Loans are a necessity
The 8% rule is important because, as the education system works now, loans are a necessity for most potential college students. Most colleges are unaffordable without a loan for 4 in 5 students, according to a 2017 report from the Institute for Higher Education Policy.
“When states cut their per-student funding for higher education, students and families must make up the difference by paying for increased tuition,” said Mamie Voight, vice president of policy research of IHEP and the report’s author. “For low-income students, the results are especially stark.”
On average, low-income students need to finance an amount equivalent to more than 150% of their family’s annual income to attend just one year at a four-year college, Voight said. By contrast, high-income students only need 15% of their family’s income to finance their degree.
While student loans offer a mechanism to pay for college, they do not actually address affordability.
“Loans don’t change how much a student must pay,” Voight said. “But rather change when the student must pay”
Making the math work
Not all majors are created equal. Some have riskier careers paths and require more consideration when applying for a loan. You may want to be cautious and adjust the 8% lower for the following:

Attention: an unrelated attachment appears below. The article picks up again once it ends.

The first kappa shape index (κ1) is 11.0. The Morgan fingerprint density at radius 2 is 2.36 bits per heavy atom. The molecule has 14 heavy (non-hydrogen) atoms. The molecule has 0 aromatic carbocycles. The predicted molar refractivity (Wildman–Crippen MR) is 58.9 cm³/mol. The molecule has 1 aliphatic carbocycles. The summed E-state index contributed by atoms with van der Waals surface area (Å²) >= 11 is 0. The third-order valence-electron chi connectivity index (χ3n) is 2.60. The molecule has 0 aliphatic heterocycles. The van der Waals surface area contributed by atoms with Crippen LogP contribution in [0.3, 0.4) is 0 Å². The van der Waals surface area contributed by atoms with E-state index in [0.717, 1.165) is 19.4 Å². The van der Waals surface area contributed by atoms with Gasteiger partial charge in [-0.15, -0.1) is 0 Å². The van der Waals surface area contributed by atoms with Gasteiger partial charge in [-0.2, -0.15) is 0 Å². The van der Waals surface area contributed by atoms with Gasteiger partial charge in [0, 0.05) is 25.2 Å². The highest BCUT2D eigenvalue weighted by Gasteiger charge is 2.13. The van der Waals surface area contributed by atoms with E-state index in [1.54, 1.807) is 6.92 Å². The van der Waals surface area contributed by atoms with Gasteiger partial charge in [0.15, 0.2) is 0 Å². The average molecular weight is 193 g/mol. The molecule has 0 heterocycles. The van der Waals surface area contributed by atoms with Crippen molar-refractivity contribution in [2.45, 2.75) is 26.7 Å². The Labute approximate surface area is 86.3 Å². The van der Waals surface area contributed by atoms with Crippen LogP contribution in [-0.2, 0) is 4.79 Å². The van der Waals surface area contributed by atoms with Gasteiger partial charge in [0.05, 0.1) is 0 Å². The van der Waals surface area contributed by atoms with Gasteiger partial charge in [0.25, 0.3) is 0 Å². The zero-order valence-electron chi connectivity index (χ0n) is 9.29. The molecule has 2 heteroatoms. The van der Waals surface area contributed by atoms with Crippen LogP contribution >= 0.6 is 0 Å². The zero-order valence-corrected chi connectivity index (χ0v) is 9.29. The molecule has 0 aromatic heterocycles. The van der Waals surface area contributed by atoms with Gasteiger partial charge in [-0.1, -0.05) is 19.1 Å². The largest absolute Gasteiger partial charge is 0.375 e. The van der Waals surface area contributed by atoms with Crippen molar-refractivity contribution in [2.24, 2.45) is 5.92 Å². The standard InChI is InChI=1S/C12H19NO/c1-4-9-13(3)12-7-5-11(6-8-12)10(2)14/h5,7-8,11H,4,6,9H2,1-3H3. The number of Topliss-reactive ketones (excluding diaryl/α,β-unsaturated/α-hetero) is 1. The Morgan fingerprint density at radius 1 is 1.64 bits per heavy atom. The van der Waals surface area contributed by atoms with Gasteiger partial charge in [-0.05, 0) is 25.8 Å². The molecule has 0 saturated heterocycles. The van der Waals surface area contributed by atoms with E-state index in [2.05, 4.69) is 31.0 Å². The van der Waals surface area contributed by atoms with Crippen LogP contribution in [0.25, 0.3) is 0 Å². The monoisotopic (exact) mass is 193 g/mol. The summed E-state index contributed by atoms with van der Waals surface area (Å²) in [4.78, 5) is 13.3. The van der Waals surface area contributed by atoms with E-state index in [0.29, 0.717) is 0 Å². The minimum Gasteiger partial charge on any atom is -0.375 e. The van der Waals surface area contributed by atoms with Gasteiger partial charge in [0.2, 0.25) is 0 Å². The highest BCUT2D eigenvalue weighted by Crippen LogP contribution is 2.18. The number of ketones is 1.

Lumpy incomes: Careers based on commissions such as real estate and some sales positions may present more obstacles to repay debt when you have unpredictable cash flow.
Low pay: Careers that traditionally pay smaller salaries like social work and early childhood education make it hard to take on more than $26,400 in debt, according to Cashay’s study.
Slow salary growth: Careers that take a long time to launch and make a steady income – such as those in the arts – may make it hard to repay more than $26,900 in those first 10 years after college, according to Cashay’s analysis.
If you need loans and your intended major won’t support much in debt, don’t abandon your preferred degree just yet.
Consider starting at a more affordable two-year community college and transferring to a four-year institution to cut down on the loans you need.
Or, don’t go straight to college after high school, and instead get an employer-supported education, where your employer pays all or part of the cost to attend college or university classes. More than half of employers in the U.S. offer undergraduate or graduate tuition assistance, according to the Society for Human Resource Management’s 2019 Employee’s Benefits report.
Some of these majors that can’t support higher loan amounts don’t necessarily require a degree, either, Newcomb said. Consider apprenticeships, trade schools, and certifications to learn highly marketable skills without having to invest the same amount of money and time as college.
“A lot of people could really benefit from breaking out of the mindset that a four-year college degree is even necessary,” Newcomb said. “There are lots of great solid middle-class careers that require marketable skills, but not necessarily a degree.”
Denitsa is a writer for Cashay and Yahoo Finance. Follow her on Twitter @denitsa_tsekova.
Read more information and tips in our Student Loans section